It will be a homecoming and reunion when the Africana Studies Program celebrates its 10th anniversary at its research colloquium and luncheon Friday (March 14) in the Bowen-Thompson Student Union. The annual event is designed to inspire student interest in archival and field research on Africana topics.
On hand to participate and hear keynote speaker China Galland will be alumni of the program as well as faculty, staff and administrators who were among its co-founders in 1998. It is fitting that Dr. Lillian Ashcraft-Eason, history, who with her late husband, Dr. Djisovi Eason, first envisioned an Africana studies program at BGSU, is back as its director for this anniversary year.
Ashcraft-Eason’s pleasure in the success of her former students was evident when she spoke of guest panelists Drs. Zachary Williams, University of Akron; Robert Smith, University of North Carolina; Babacar M’Baye, Kent State, and Seneca Vaught, Niagara University. “They were all graduate students in the program, and they’ve all gone on to teach in universities. I’m very proud of them,” she said. Their panel will be held from 10:30-11:45 a.m. in 207 Union.
"BGSU's Africana Studies Program is a gem that contributes enormously to global understanding through classes, thought-provoking symposia, outstanding community engagement, and an undergraduate research conference that nurtures and showcases the work of our students,” said Dr. Donald Nieman, dean of the College of Arts and Sciences. “I am deeply indebted to Lillian Ashcraft-Eason for her vision and her dedication to making Africana Studies a reality at BGSU."
Dr. Lillian Ashcraft-Eason
The development of the program has truly been a collaborative effort, Ashcraft-Eason emphasized, with strong participation from ethnic studies, history and other departments. “We could not have had a beginning without everyone’s support,” she said. The program had one student when it became a minor in 1998, then grew to become a major, in 2001, that now counts 15 students. It has also seen the campus add African specialists in various areas, from music to art and ethnic studies.
Eason’s untimely death in 2005 was a blow to all who had benefited from his contribution to the study of African cultural arts. A master drummer, he founded the Olatunji Drum Circle for World Peace, and established the Odun Omo Eniyan Children’s Festival that brought schoolchildren to BGSU to learn and perform African cultural arts, in addition to teaching in the program.
Nieman was a key figure in founding the program. “He’s been so supportive, joining me in co-chairing the first Africana Studies Committee to arrange a slate of courses. His backing for the establishment of the major was crucial,” said Ashcraft-Eason of the dean, whose own research has centered on African-American history and civil rights.
Mary Wrighten, multicultural services director in University Libraries, has been “pivotal” in organizing the annual colloquium, Ashcraft-Eason said. And art historian Dr. Rebecca Green “has been a mainstay in Africana studies since its inception,” she said. “She has added so much to this program.”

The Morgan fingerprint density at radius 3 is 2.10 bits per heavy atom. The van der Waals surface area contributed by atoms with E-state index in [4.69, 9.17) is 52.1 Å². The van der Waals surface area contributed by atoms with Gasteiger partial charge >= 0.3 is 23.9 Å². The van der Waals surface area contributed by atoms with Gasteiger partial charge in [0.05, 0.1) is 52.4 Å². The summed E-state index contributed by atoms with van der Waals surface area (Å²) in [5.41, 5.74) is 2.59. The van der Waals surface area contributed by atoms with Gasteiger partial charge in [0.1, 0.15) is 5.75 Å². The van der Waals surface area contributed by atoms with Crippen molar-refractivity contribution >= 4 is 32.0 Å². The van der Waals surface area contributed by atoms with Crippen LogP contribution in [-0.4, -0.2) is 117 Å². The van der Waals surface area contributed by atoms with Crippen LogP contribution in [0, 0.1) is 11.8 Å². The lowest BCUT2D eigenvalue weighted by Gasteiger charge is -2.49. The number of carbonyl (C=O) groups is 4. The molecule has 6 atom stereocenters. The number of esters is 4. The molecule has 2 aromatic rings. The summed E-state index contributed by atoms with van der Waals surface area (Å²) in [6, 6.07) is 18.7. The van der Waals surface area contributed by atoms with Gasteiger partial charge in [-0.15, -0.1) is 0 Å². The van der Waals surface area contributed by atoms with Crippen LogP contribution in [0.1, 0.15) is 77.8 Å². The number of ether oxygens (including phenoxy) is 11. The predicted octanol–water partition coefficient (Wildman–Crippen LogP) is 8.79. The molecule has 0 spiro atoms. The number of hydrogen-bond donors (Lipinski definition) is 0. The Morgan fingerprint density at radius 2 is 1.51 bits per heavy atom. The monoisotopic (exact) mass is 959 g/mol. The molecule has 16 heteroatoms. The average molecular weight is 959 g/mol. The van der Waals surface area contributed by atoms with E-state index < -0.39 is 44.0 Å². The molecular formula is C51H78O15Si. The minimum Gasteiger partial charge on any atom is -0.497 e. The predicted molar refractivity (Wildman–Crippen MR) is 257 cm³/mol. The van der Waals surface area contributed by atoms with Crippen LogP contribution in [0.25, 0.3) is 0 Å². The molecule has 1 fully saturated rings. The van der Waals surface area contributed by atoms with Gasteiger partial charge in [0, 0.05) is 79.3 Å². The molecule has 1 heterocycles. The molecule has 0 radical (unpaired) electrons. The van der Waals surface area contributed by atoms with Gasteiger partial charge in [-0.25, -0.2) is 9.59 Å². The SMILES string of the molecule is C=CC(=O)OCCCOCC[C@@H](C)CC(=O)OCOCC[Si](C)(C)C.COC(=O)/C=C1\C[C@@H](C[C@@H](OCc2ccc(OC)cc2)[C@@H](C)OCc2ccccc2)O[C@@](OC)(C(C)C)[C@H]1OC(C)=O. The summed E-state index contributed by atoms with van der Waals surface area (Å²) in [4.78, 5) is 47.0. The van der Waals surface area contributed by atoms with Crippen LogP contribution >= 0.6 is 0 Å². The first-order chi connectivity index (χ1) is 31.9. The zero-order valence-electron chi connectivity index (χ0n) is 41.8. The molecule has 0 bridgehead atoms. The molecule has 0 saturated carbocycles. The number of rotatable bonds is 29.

The Africana Studies Program takes an international and interdisciplinary approach to the study of the Africana peoples of the world, said Ashcraft-Eason, and the colloquium keynote speakers have come from a range of disciplines. They have included Molefi Kete Asante, African-American studies faculty member from Temple University and founder of the first Ph.D. program in African-American studies; Distinguished Research Professor Paul Lovejoy of York University in Canada; African-American lawyer, activist and scholar Randall Robinson; Dr. Toyin Falola, a Distinguished Teaching Professor at the University of Texas at Austin and a Fellow of the Historical Society of Nigeria and the Nigerian Academy of Letters, and astronaut Dr. Mae Jemison, the first African-American woman to enter space. Religion is 2008 focus
Religion and culture among African people will be the topic of this year’s colloquium.
Presenting research papers will be students from as far away as Southwestern University in Texas, along with others from the University of Detroit Mercy, Ohio State University and Bowling Green. Their presentations will be held from 9:30-11:45 a.m. and 1:30-2:30 p.m. in 207 Union.
China Galland, acclaimed author and professor-in-residence at the Center for the Arts, Religion and Education at the Graduate Theological Union in Berkeley, Calif., will give the keynote address at the colloquium luncheon. Her work has been praised by the likes of Bill Moyers and author Sue Monk Kidd.
Her free, 12:15 p.m. talk, “The Black Madonna in Europe,” will be held in 228 Union. The author of Love Cemetery
and other books, the East Texas native teaches, lectures and leads retreats nationally and internationally on religion, race and reconciliation.
The cost of the 11:45 a.m., Greek-cuisine luncheon is $8.75, or $7.65 for the vegetarian option. R.S.V.P. by today (Monday, March 10) to Wrighten at 2-7897 or firstname.lastname@example.org
. For more information on Galland, visit www.chinagalland.com